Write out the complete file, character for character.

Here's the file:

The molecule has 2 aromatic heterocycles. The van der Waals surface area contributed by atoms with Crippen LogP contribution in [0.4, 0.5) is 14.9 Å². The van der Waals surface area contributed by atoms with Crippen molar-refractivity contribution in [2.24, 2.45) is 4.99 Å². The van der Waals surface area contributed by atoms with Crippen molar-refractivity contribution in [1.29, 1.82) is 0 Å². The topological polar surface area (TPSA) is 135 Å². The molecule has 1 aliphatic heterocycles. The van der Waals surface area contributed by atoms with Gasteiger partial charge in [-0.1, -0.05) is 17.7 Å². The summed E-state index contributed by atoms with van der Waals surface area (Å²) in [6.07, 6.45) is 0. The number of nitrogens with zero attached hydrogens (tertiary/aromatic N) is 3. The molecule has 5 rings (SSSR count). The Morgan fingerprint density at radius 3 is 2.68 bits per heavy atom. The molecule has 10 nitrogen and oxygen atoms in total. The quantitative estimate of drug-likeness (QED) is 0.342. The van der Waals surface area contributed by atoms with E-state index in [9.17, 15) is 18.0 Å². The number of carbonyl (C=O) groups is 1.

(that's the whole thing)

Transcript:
The molecule has 2 aromatic heterocycles. The van der Waals surface area contributed by atoms with Crippen LogP contribution in [0.4, 0.5) is 14.9 Å². The van der Waals surface area contributed by atoms with Crippen molar-refractivity contribution in [2.24, 2.45) is 4.99 Å². The van der Waals surface area contributed by atoms with Crippen molar-refractivity contribution in [1.29, 1.82) is 0 Å². The topological polar surface area (TPSA) is 135 Å². The molecule has 1 aliphatic heterocycles. The van der Waals surface area contributed by atoms with Gasteiger partial charge in [-0.1, -0.05) is 17.7 Å². The summed E-state index contributed by atoms with van der Waals surface area (Å²) in [6.07, 6.45) is 0. The number of nitrogens with zero attached hydrogens (tertiary/aromatic N) is 3. The molecule has 5 rings (SSSR count). The Morgan fingerprint density at radius 3 is 2.68 bits per heavy atom. The molecule has 10 nitrogen and oxygen atoms in total. The quantitative estimate of drug-likeness (QED) is 0.342. The van der Waals surface area contributed by atoms with E-state index in [9.17, 15) is 18.0 Å². The number of carbonyl (C=O) groups is 1.